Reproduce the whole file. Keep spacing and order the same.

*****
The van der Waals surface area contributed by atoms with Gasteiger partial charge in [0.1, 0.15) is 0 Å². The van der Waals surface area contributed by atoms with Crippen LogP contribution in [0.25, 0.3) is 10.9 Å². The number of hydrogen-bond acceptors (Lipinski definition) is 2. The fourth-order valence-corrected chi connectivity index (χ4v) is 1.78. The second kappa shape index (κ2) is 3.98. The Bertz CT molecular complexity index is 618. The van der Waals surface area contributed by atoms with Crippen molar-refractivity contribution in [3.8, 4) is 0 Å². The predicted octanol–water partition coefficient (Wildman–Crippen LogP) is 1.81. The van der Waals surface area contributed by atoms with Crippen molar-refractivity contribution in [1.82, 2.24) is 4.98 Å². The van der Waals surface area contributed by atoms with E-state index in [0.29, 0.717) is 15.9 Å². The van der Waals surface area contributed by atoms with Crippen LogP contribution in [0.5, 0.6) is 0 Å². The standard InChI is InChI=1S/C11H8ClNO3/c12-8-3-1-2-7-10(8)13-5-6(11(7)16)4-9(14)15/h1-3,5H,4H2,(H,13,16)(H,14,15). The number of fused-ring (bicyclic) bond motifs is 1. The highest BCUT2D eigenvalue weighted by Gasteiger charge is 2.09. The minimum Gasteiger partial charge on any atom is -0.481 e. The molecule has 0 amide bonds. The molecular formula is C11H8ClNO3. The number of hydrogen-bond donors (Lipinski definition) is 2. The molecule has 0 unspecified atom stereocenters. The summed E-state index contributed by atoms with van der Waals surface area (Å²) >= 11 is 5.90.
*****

The van der Waals surface area contributed by atoms with Gasteiger partial charge in [0.1, 0.15) is 0 Å². The van der Waals surface area contributed by atoms with Crippen LogP contribution in [0.25, 0.3) is 10.9 Å². The number of hydrogen-bond acceptors (Lipinski definition) is 2. The fourth-order valence-corrected chi connectivity index (χ4v) is 1.78. The second kappa shape index (κ2) is 3.98. The Bertz CT molecular complexity index is 618. The van der Waals surface area contributed by atoms with Crippen molar-refractivity contribution in [3.8, 4) is 0 Å². The predicted octanol–water partition coefficient (Wildman–Crippen LogP) is 1.81. The van der Waals surface area contributed by atoms with Crippen molar-refractivity contribution in [1.82, 2.24) is 4.98 Å². The van der Waals surface area contributed by atoms with E-state index in [0.29, 0.717) is 15.9 Å². The van der Waals surface area contributed by atoms with Crippen LogP contribution in [0.5, 0.6) is 0 Å². The standard InChI is InChI=1S/C11H8ClNO3/c12-8-3-1-2-7-10(8)13-5-6(11(7)16)4-9(14)15/h1-3,5H,4H2,(H,13,16)(H,14,15). The number of fused-ring (bicyclic) bond motifs is 1. The highest BCUT2D eigenvalue weighted by Gasteiger charge is 2.09. The minimum Gasteiger partial charge on any atom is -0.481 e. The molecule has 0 amide bonds. The molecular formula is C11H8ClNO3. The number of hydrogen-bond donors (Lipinski definition) is 2. The molecule has 0 unspecified atom stereocenters. The summed E-state index contributed by atoms with van der Waals surface area (Å²) >= 11 is 5.90.